Making a difference to where I live

ACC photoAfter a career in policing spanning almost 27 years, Sharn Basra has been appointed as temporary Assistant Chief Constable for Bedfordshire Police. Here he talks about the endless opportunities he’s had within the force which have led to where he is today, and why he would encourage others to take one of the many routes into a career in policing…

“Like so many others, I joined policing to keep people safe, make a difference, and lock up baddies. For me it was important to do this in my home county, Bedfordshire, so that I knew I was making a real difference to where I, my family, and my friends live.

“It may be a cliché to say that policing is a varied job but it is true. Once you are in the force there are so many different pathways your career can take. I spent six years as a bobby on the beat and then another six years as a detective constable, working to solve all manner of crimes.

“I’ve also spent time as the head of our public protection unit, helping to oversee the protection of some of the most vulnerable people in our society, as well being an area commander for the south of the county, and head of crime for the whole force.

Sharn then and now“That’s not to mention the additional duties such as policing football matches for Luton Town, and being part of the policing of major events such as Luton Carnival and Bedford River Festival.

“But for me the most rewarding role of my career to date was working as a senior investigating officer for the major crime unit. You cannot explain the feeling when a family member of someone who has been needlessly taken away from them gives you a hug to say thank you for convicting their killer.

“Throughout my career I have been lucky to work with so many people in so many different roles, I’ve made some fabulous friends and learnt a lot along the way, and most importantly of all I’m making a positive contribution to where I live.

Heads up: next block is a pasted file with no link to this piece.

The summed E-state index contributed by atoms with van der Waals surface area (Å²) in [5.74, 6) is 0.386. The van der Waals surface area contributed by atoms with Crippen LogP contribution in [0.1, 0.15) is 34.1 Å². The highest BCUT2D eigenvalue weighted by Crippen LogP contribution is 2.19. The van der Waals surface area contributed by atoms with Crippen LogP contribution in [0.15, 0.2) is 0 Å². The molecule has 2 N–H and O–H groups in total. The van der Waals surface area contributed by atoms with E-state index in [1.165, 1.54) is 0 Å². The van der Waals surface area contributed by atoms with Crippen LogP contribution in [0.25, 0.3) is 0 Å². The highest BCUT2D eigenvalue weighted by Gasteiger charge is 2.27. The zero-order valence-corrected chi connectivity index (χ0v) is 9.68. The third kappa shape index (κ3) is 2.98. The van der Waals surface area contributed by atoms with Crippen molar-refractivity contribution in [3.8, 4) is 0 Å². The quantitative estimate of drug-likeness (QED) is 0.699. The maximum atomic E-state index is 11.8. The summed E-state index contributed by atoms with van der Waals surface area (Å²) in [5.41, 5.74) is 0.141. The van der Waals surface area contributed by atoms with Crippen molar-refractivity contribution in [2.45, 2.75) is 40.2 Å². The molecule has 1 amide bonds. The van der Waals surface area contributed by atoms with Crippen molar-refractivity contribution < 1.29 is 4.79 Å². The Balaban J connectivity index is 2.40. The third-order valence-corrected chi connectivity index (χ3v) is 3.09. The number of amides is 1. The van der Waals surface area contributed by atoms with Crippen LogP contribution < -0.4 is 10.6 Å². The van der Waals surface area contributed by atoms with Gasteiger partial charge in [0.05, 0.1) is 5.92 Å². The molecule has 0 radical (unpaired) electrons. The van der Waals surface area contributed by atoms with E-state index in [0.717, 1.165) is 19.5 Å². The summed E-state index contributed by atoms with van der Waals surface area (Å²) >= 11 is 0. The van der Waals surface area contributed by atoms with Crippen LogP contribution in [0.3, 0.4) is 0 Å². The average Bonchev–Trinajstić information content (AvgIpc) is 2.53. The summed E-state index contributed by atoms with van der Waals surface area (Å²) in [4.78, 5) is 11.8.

IMG-20191117-WA0000“It is without a doubt the best job ever and I would not change anything. If I had my time again I would still be a cop – policing may have changed a lot and the pressures today are very much different to the ones I faced when I first signed up, but it really is such a rewarding career. Of course there are tough days – but you get the training and the support network you need to manage those.

“After almost 27 years in policing, I’m still lucky enough to love every day of what I do, and now I am responsible for the day to day delivery of policing for my home county – how cool.”

Find out more about all the latest recruitment opportunities currently available with Bedfordshire Police.

 

 

Retiring in a global pandemic

Det Chief Supt Mead looks back at a thirty year career at Bedfordshire Police, which started patrolling her home town of Luton before embarking on a Detective career.

Liz is retiring from Head of Crime and Public Protection having worked on several murder, rape, kidnap and serious crime investigations including as a Senior Investigating Officer on the Bedfordshire Cambridgeshire and Hertfordshire Major Crime Unit (BCH MCU).

Liz launched Bedfordshire Police’s ‘One Punch Kills’ campaign to raise awareness across Bedfordshire’s schools and communities of the devastating impact one punch can have. Liz has received Judge’s Commendations for her investigative ability and has led the force in cultural change, leadership and ethics.

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How do you retire in a pandemic? Where the over whelming feeling is that you should not be leaving, but staying in support of your colleagues?

Not one I can answer, I have offered to stay but it is time for the next chapter. Coronavirus came along and made everything different but the foundations have been set and the contingency plans developed and instigated.

I have worked with the most incredibly dedicated teams to keep the high service of investigating crime and being there for victims, whilst adapting practices, interpreting ever-changing guidelines and making sure all our teams are protected and working as safely as possible. They accept this and go out every day, knowing they are an emergency service, there always has been and always will be an inherent risk in that, especially now.

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